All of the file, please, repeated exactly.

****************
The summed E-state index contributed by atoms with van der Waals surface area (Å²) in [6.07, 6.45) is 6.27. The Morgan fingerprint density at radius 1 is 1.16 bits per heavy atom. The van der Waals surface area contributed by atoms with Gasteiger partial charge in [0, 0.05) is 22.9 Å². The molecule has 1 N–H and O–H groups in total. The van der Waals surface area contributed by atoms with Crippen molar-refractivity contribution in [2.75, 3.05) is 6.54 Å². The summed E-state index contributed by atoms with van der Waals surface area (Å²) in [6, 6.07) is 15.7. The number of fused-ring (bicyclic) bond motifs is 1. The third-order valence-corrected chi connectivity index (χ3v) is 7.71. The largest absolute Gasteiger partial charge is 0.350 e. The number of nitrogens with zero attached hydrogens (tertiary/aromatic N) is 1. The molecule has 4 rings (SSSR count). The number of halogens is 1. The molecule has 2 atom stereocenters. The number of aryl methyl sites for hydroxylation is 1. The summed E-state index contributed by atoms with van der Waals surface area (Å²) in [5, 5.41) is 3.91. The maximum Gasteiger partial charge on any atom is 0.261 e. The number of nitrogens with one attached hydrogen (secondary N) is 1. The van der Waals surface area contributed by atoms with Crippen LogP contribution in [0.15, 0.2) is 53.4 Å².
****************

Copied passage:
The summed E-state index contributed by atoms with van der Waals surface area (Å²) in [6.07, 6.45) is 6.27. The Morgan fingerprint density at radius 1 is 1.16 bits per heavy atom. The van der Waals surface area contributed by atoms with Gasteiger partial charge in [0, 0.05) is 22.9 Å². The molecule has 1 N–H and O–H groups in total. The van der Waals surface area contributed by atoms with Crippen molar-refractivity contribution in [2.75, 3.05) is 6.54 Å². The summed E-state index contributed by atoms with van der Waals surface area (Å²) in [6, 6.07) is 15.7. The number of fused-ring (bicyclic) bond motifs is 1. The third-order valence-corrected chi connectivity index (χ3v) is 7.71. The largest absolute Gasteiger partial charge is 0.350 e. The number of nitrogens with zero attached hydrogens (tertiary/aromatic N) is 1. The molecule has 4 rings (SSSR count). The number of halogens is 1. The molecule has 2 atom stereocenters. The number of aryl methyl sites for hydroxylation is 1. The summed E-state index contributed by atoms with van der Waals surface area (Å²) in [5, 5.41) is 3.91. The maximum Gasteiger partial charge on any atom is 0.261 e. The number of nitrogens with one attached hydrogen (secondary N) is 1. The van der Waals surface area contributed by atoms with Crippen LogP contribution in [0.15, 0.2) is 53.4 Å².